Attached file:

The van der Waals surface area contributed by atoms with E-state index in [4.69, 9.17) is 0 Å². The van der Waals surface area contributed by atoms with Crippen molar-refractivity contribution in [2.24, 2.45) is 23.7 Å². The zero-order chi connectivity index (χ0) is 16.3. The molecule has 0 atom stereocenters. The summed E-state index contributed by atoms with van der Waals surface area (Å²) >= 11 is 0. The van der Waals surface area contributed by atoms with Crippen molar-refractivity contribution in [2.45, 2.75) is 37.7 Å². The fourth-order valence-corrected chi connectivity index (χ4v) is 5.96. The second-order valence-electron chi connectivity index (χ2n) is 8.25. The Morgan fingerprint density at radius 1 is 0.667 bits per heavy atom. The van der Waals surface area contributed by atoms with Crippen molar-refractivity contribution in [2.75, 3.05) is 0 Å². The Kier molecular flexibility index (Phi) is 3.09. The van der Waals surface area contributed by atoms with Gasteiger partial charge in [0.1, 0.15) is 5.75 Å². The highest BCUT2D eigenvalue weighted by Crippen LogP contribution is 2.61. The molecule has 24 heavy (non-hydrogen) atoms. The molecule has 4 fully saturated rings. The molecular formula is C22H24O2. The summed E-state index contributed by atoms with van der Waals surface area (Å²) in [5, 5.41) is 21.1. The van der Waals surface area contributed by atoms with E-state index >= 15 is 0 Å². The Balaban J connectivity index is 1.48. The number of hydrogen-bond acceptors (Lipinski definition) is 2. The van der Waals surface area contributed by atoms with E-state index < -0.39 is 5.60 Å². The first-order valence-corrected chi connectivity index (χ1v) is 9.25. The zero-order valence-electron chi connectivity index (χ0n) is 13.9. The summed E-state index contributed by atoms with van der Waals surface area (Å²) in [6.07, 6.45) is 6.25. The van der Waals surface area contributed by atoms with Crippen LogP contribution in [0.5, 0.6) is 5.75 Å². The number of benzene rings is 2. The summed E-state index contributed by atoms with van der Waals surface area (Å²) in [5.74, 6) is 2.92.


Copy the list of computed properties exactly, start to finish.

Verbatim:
The van der Waals surface area contributed by atoms with E-state index in [4.69, 9.17) is 0 Å². The van der Waals surface area contributed by atoms with Crippen molar-refractivity contribution in [2.24, 2.45) is 23.7 Å². The zero-order chi connectivity index (χ0) is 16.3. The molecule has 0 atom stereocenters. The summed E-state index contributed by atoms with van der Waals surface area (Å²) >= 11 is 0. The van der Waals surface area contributed by atoms with Crippen molar-refractivity contribution in [2.45, 2.75) is 37.7 Å². The fourth-order valence-corrected chi connectivity index (χ4v) is 5.96. The second-order valence-electron chi connectivity index (χ2n) is 8.25. The Morgan fingerprint density at radius 1 is 0.667 bits per heavy atom. The van der Waals surface area contributed by atoms with Crippen molar-refractivity contribution in [2.75, 3.05) is 0 Å². The Kier molecular flexibility index (Phi) is 3.09. The van der Waals surface area contributed by atoms with Gasteiger partial charge in [0.1, 0.15) is 5.75 Å². The highest BCUT2D eigenvalue weighted by Crippen LogP contribution is 2.61. The molecule has 24 heavy (non-hydrogen) atoms. The molecule has 4 fully saturated rings. The molecular formula is C22H24O2. The summed E-state index contributed by atoms with van der Waals surface area (Å²) in [5, 5.41) is 21.1. The van der Waals surface area contributed by atoms with E-state index >= 15 is 0 Å². The Balaban J connectivity index is 1.48. The number of hydrogen-bond acceptors (Lipinski definition) is 2. The van der Waals surface area contributed by atoms with E-state index < -0.39 is 5.60 Å². The first-order valence-corrected chi connectivity index (χ1v) is 9.25. The zero-order valence-electron chi connectivity index (χ0n) is 13.9. The summed E-state index contributed by atoms with van der Waals surface area (Å²) in [6.07, 6.45) is 6.25. The van der Waals surface area contributed by atoms with Crippen LogP contribution in [0.5, 0.6) is 5.75 Å². The number of benzene rings is 2. The summed E-state index contributed by atoms with van der Waals surface area (Å²) in [5.74, 6) is 2.92.